California superintendent outlines plans for Fall 2020

Posted at 4:50 PM, May 13, 2020

CHULA VISTA, Calif. (KGTV) -- California may stagger the reopening of schools and require masks for students and staff, amid the coronavirus pandemic.

Those are just a few of the suggestions proposed by the State Superintendent as he outlined plans for the upcoming school year. But some local parents are skeptical of the plans.

Distance learning isn't for everyone. For Jeanmarie Arce's son Jeffrey, the lack of interaction has been frustrating.

"He's trying to upload work, and it's taking forever," Arce explained. "It's not going through, and teachers aren't getting it."

Like his classmates, the freshman at Hilltop High School in Chula Vista has been adjusting to this new style of learning since March. But Tony Thurmond, the State Superintendent of Public Instruction, says this may become the new normal come fall.

"Some school districts might choose to open in a hybrid model for some in-class instruction and where there is still some distance learning," Thurmond said.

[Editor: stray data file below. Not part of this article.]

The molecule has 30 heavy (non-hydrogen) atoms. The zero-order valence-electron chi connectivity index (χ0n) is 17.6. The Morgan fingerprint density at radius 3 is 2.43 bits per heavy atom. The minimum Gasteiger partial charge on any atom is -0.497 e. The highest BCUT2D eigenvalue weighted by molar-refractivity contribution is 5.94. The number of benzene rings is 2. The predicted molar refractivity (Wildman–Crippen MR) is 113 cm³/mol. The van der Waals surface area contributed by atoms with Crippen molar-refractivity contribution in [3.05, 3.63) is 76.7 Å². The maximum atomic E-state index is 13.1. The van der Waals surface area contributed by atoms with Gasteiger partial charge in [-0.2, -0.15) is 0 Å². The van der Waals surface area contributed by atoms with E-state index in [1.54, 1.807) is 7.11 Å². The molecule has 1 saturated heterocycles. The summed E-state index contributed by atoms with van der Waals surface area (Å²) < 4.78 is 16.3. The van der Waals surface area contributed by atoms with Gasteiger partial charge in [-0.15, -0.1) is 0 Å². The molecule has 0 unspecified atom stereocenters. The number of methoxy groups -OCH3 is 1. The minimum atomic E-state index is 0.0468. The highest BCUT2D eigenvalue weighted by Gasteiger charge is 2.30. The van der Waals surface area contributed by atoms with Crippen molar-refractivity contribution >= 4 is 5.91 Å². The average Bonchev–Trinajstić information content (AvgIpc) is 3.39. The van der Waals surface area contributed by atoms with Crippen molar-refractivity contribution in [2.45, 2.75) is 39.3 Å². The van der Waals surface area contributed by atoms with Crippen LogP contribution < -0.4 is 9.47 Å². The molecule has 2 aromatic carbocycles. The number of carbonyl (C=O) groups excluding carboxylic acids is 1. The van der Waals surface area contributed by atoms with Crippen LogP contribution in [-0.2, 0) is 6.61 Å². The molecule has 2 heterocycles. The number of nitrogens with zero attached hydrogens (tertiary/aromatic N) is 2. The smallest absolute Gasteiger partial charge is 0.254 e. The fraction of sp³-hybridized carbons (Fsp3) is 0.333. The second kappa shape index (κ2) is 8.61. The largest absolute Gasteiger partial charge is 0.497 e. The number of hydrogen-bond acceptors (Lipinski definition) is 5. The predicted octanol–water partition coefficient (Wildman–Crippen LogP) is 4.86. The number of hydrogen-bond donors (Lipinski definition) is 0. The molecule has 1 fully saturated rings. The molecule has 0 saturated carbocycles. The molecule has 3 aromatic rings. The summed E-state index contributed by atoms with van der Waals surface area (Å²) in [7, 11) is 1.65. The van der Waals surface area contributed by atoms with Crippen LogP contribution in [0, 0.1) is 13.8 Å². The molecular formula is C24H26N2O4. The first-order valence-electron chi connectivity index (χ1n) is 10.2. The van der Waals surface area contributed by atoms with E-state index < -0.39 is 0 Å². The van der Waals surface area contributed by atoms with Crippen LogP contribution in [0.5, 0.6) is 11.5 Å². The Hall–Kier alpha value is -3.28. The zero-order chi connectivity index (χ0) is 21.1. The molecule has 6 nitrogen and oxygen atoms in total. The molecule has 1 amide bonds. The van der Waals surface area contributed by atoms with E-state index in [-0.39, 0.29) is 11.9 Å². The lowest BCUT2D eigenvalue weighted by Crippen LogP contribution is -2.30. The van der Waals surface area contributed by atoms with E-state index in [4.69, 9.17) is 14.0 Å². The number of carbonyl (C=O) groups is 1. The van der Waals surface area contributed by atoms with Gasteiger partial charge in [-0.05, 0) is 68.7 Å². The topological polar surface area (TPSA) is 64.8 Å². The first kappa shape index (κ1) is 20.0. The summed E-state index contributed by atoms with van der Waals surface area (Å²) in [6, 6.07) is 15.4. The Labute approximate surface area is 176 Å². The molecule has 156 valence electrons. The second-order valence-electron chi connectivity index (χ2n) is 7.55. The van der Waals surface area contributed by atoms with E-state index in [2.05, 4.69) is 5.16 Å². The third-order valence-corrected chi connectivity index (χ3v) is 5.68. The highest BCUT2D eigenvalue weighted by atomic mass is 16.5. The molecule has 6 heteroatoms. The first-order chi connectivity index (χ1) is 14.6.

Wednesday morning, Thurmond addressed the future of California schools, beginning with the fiscal strain. Last week, Governor Gavin Newsom announced that the state is down $54 Billion in revenue because of the pandemic. Of that, K-12 and community colleges will lose $18 Billion in the state's minimum funding guarantee.

"We are anticipating a very difficult budget, a lean budget, that spells out that there are difficult times ahead for us," Thurmond said.

"It seems like every time money is being taken away from some kind of entity, it's always from the education, and that hurts the students," Arce said.

The Superintendent also says that fall start dates are set, not by the state, but by individual districts. Masks may be required for all students and staff before entering campuses. Some districts are even planning for school in shifts: a morning session and an afternoon session.

"That may be a way to accommodate the need to have so much smaller class sizes so that school campuses can reopen with social distancing provisions," Thurmond explained.

Arce says no way would that work for her family.

"To try and get my son off to school while I am at work is going to be absolutely crazy for us," Arce sighed.

To bridge the learning gap caused by the pandemic, some districts may offer summer programs. Whatever happens, Arce hopes for a more interactive solution so kids like her son can feel like students again.

"He's frustrated with it," Arce said. "He's over it. He's ready to go back to school."

The Superintendent adds that despite budget cuts, his mission is to provide better technology and internet access to their 6.2 million students. To donate, send an email to